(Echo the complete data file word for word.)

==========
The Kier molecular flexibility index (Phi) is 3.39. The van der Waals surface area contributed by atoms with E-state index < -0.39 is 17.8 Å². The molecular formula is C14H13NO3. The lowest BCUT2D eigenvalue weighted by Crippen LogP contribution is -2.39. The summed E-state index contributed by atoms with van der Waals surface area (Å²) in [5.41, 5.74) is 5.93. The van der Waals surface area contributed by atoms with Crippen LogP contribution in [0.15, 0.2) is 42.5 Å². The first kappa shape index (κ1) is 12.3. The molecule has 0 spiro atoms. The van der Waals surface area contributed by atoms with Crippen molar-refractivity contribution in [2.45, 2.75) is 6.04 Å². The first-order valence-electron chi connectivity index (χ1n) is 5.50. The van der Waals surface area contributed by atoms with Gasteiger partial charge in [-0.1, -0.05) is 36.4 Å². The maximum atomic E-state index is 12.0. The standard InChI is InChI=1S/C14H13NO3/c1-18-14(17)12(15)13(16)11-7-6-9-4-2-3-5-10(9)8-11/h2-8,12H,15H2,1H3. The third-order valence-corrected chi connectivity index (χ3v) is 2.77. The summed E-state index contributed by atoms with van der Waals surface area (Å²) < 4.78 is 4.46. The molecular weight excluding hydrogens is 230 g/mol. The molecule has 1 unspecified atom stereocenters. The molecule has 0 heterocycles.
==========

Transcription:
The Kier molecular flexibility index (Phi) is 3.39. The van der Waals surface area contributed by atoms with E-state index < -0.39 is 17.8 Å². The molecular formula is C14H13NO3. The lowest BCUT2D eigenvalue weighted by Crippen LogP contribution is -2.39. The summed E-state index contributed by atoms with van der Waals surface area (Å²) in [5.41, 5.74) is 5.93. The van der Waals surface area contributed by atoms with Crippen LogP contribution in [0.15, 0.2) is 42.5 Å². The first kappa shape index (κ1) is 12.3. The molecule has 0 spiro atoms. The van der Waals surface area contributed by atoms with Crippen molar-refractivity contribution in [2.45, 2.75) is 6.04 Å². The first-order valence-electron chi connectivity index (χ1n) is 5.50. The van der Waals surface area contributed by atoms with Gasteiger partial charge in [-0.1, -0.05) is 36.4 Å². The maximum atomic E-state index is 12.0. The standard InChI is InChI=1S/C14H13NO3/c1-18-14(17)12(15)13(16)11-7-6-9-4-2-3-5-10(9)8-11/h2-8,12H,15H2,1H3. The third-order valence-corrected chi connectivity index (χ3v) is 2.77. The summed E-state index contributed by atoms with van der Waals surface area (Å²) < 4.78 is 4.46. The molecular weight excluding hydrogens is 230 g/mol. The molecule has 1 unspecified atom stereocenters. The molecule has 0 heterocycles.